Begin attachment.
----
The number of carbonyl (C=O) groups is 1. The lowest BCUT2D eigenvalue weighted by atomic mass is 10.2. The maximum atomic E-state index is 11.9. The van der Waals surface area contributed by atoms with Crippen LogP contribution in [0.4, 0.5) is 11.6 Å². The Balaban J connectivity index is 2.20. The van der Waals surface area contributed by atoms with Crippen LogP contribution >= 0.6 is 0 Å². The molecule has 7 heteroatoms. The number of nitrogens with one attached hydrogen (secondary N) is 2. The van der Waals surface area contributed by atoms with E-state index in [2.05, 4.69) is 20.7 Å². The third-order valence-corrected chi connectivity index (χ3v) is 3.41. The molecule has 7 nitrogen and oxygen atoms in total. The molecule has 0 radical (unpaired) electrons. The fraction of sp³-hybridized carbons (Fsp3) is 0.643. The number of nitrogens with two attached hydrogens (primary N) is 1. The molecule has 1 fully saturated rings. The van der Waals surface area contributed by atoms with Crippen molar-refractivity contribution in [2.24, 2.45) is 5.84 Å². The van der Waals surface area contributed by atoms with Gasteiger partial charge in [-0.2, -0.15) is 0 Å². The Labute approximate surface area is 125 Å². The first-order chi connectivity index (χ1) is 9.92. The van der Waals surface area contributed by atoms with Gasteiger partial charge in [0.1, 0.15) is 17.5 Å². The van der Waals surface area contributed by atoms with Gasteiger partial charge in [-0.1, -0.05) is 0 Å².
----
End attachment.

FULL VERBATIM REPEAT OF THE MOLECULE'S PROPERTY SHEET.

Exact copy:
The number of carbonyl (C=O) groups is 1. The lowest BCUT2D eigenvalue weighted by atomic mass is 10.2. The maximum atomic E-state index is 11.9. The van der Waals surface area contributed by atoms with Crippen LogP contribution in [0.4, 0.5) is 11.6 Å². The Balaban J connectivity index is 2.20. The van der Waals surface area contributed by atoms with Crippen LogP contribution >= 0.6 is 0 Å². The molecule has 7 heteroatoms. The number of nitrogens with one attached hydrogen (secondary N) is 2. The van der Waals surface area contributed by atoms with E-state index in [2.05, 4.69) is 20.7 Å². The third-order valence-corrected chi connectivity index (χ3v) is 3.41. The molecule has 7 nitrogen and oxygen atoms in total. The molecule has 0 radical (unpaired) electrons. The fraction of sp³-hybridized carbons (Fsp3) is 0.643. The number of nitrogens with two attached hydrogens (primary N) is 1. The molecule has 1 fully saturated rings. The van der Waals surface area contributed by atoms with Crippen molar-refractivity contribution in [2.24, 2.45) is 5.84 Å². The van der Waals surface area contributed by atoms with Gasteiger partial charge in [-0.2, -0.15) is 0 Å². The Labute approximate surface area is 125 Å². The first-order chi connectivity index (χ1) is 9.92. The van der Waals surface area contributed by atoms with Gasteiger partial charge in [0.1, 0.15) is 17.5 Å². The van der Waals surface area contributed by atoms with Gasteiger partial charge in [-0.1, -0.05) is 0 Å².